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"If Andrzej were a free man..." - is a phrase of the utterly improbable kind. The criminal Belarusian regime has now thrown him into a different prison for the fourth time.
A fifth is on the horizon: it's a gulag, where he will serve his sentence for allegedly inciting nationalist hatred and promoting totalitarian ideologies.
Absurd as they are, the charges mean that Andrzej now faces up to 12 years in prison. The trial is expected to begin soon, and nothing suggests that Lukashenko’s regime will show Andrzej any mercy. After all, he refused the dictator’s generous offer: freedom in exchange for humiliation and banishment. He pays for his choice every day.
Thinking about "what if", I simply console myself, because after all, in a situation where Lukashenko has lent Vladimir Putin his country to conduct attacks on Ukraine from his territory, there can be no question of any conciliatory gestures towards Poland. Poczobut will spend the next few months, if not years, behind bars- only because he was doing his job as a decent, independent journalist.
Had Andrzej been free, he would probably have rushed to the border with Ukraine on February 24 to write a report on columns of Russian tanks pouring into the neighboring country. He would have questioned eyewitnesses, called independent Belarusian experts, asking about the consequences. He would drive up to Belarusian airports used by the Russian air force and to bases where Russian missile launchers are deployed. His colorful and vivid reports would be reprinted by friendly newspapers in Western Europe.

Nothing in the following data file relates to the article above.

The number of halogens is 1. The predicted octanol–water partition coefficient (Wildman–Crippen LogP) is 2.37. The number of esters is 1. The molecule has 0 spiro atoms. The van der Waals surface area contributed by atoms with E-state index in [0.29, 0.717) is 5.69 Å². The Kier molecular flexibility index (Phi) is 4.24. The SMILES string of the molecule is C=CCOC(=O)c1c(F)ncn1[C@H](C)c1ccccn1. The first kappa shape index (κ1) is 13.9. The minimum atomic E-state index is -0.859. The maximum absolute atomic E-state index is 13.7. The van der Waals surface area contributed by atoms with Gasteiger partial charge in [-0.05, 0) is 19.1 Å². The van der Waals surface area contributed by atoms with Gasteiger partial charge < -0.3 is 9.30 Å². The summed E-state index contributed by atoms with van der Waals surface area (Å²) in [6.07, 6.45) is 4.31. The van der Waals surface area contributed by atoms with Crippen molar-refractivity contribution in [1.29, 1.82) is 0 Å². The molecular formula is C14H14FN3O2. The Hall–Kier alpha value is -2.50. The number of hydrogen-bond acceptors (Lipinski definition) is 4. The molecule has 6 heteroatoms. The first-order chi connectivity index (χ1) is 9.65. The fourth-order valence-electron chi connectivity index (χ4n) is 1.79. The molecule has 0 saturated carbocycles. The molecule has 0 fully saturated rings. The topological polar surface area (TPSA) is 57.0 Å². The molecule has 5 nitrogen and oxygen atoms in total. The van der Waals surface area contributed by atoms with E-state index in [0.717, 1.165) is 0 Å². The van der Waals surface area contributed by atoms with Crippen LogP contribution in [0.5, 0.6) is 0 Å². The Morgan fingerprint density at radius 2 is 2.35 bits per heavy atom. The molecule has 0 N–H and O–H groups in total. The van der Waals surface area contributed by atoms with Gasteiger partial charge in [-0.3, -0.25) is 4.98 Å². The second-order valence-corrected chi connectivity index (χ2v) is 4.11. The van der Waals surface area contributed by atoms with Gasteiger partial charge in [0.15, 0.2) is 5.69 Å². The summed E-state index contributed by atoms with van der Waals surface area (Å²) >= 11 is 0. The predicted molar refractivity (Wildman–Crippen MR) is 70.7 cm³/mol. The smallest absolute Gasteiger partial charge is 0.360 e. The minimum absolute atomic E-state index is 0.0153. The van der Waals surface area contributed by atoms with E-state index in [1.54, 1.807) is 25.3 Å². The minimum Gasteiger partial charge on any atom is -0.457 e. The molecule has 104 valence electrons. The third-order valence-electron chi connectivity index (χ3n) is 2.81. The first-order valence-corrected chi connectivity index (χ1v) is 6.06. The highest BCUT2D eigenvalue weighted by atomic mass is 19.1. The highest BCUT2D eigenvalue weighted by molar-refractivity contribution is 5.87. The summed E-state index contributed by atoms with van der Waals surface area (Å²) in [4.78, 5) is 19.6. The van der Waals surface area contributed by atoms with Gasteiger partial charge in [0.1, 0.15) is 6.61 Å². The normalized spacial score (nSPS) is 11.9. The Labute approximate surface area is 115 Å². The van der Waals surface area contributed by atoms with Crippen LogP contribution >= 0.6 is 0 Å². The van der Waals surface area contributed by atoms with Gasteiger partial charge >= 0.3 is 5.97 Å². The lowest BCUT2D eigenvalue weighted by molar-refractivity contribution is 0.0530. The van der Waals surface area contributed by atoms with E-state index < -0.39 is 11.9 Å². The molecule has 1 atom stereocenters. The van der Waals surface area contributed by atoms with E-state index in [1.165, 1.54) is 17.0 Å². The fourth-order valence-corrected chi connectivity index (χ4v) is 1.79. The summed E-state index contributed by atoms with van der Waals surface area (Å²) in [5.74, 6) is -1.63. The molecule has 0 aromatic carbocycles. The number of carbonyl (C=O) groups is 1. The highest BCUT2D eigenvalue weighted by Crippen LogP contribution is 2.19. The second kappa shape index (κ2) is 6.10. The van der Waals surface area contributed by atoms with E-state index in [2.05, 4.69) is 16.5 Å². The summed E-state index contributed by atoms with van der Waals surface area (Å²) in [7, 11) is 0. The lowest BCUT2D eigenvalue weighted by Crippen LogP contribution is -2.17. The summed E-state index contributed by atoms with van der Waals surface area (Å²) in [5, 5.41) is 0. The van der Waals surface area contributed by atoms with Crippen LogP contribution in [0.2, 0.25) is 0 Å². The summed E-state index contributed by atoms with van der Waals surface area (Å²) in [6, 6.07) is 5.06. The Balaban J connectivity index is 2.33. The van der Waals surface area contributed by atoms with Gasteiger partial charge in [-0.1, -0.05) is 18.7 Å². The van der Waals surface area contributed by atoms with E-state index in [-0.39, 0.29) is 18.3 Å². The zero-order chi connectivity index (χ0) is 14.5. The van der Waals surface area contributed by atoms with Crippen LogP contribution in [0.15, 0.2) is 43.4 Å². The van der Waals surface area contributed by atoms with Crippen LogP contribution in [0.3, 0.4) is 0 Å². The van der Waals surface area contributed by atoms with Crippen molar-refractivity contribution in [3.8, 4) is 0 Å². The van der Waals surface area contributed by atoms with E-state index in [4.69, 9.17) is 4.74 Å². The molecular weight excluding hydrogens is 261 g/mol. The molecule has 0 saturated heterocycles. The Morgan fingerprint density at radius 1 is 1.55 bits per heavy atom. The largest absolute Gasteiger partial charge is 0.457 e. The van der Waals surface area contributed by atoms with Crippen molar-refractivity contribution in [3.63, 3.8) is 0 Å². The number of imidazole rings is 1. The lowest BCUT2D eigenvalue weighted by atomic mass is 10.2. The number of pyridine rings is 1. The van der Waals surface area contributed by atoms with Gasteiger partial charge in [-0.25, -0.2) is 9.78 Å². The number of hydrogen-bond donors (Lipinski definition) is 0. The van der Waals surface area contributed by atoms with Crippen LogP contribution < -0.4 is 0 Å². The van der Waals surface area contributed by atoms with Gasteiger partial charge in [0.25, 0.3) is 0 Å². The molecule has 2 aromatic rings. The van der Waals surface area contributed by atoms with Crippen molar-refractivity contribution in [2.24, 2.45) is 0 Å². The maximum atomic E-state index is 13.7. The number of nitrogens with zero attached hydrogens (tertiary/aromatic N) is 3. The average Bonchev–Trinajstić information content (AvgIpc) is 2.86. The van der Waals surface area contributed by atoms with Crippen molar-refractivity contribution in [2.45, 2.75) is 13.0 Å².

If Andrzej were a free man, he would write about the Belarusian hospitals where Russian soldiers wounded in the battles near Kyiv were brought. And about the bags with bodies of soldiers whose lives could not be saved. The bags were overflowing in Belarusian morgues, and Russia was not eager to take them back.
Poczobut would write about the Belarusian resistance, which destroyed rail traffic control devices on a large scale to make it difficult for the Russian military to move soldiers and supplies into Ukraine. Experts say that it was thanks to the courage of these people that Lukashenko did not decide to send his soldiers to war. He understood that in such a situation even the harshest repressions would not be able to stop the outbreak of public protest.
"If Andrzej were a free man..."
Meanwhile, Poczobut is awaiting his trial, isolated from the rest of the world. There are no family visits. There are only letters. They must be written in Russian, and those written in Polish by Poczobut's son are intercepted by prison censors.
One can try to write between the lines, it even happens that relatives transcribe newspaper articles to prisoners in their letters. However, one must not directly refer to what is happening in the country or the world. One careless sentence and the letter lands in the trash. And when the censor is in a bad mood, he throws the letters away without even reading them.